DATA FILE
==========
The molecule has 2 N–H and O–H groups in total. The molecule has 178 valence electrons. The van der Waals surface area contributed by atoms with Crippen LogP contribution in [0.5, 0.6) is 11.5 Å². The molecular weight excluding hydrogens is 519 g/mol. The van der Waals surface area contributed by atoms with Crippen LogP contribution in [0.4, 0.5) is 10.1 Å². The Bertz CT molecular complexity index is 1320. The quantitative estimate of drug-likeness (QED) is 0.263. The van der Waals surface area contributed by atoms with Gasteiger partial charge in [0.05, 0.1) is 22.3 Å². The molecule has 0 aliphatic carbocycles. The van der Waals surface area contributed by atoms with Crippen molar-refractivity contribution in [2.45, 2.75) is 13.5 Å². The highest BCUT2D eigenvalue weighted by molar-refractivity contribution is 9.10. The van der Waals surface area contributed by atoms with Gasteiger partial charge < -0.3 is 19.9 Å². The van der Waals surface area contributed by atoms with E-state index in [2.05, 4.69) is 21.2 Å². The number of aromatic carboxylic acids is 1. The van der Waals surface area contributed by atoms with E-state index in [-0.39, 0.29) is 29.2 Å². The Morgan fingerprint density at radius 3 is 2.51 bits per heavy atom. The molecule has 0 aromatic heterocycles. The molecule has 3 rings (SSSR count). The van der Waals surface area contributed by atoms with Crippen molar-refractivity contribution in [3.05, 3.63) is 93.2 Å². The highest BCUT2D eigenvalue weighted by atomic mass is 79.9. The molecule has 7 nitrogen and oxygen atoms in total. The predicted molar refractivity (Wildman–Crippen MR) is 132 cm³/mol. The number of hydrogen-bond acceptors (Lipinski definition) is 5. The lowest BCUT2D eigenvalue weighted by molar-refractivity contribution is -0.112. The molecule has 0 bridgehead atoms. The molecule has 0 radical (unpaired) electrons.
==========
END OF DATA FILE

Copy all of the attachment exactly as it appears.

The molecule has 2 N–H and O–H groups in total. The molecule has 178 valence electrons. The van der Waals surface area contributed by atoms with Crippen LogP contribution in [0.5, 0.6) is 11.5 Å². The molecular weight excluding hydrogens is 519 g/mol. The van der Waals surface area contributed by atoms with Crippen LogP contribution in [0.4, 0.5) is 10.1 Å². The Bertz CT molecular complexity index is 1320. The quantitative estimate of drug-likeness (QED) is 0.263. The van der Waals surface area contributed by atoms with Gasteiger partial charge in [0.05, 0.1) is 22.3 Å². The molecule has 0 aliphatic carbocycles. The van der Waals surface area contributed by atoms with Crippen molar-refractivity contribution in [2.45, 2.75) is 13.5 Å². The highest BCUT2D eigenvalue weighted by molar-refractivity contribution is 9.10. The van der Waals surface area contributed by atoms with Gasteiger partial charge < -0.3 is 19.9 Å². The van der Waals surface area contributed by atoms with E-state index in [2.05, 4.69) is 21.2 Å². The number of aromatic carboxylic acids is 1. The van der Waals surface area contributed by atoms with E-state index in [-0.39, 0.29) is 29.2 Å². The Morgan fingerprint density at radius 3 is 2.51 bits per heavy atom. The molecule has 0 aromatic heterocycles. The molecule has 3 rings (SSSR count). The van der Waals surface area contributed by atoms with Crippen molar-refractivity contribution in [3.05, 3.63) is 93.2 Å². The highest BCUT2D eigenvalue weighted by atomic mass is 79.9. The molecule has 7 nitrogen and oxygen atoms in total. The predicted molar refractivity (Wildman–Crippen MR) is 132 cm³/mol. The number of hydrogen-bond acceptors (Lipinski definition) is 5. The lowest BCUT2D eigenvalue weighted by molar-refractivity contribution is -0.112. The molecule has 0 bridgehead atoms. The molecule has 0 radical (unpaired) electrons.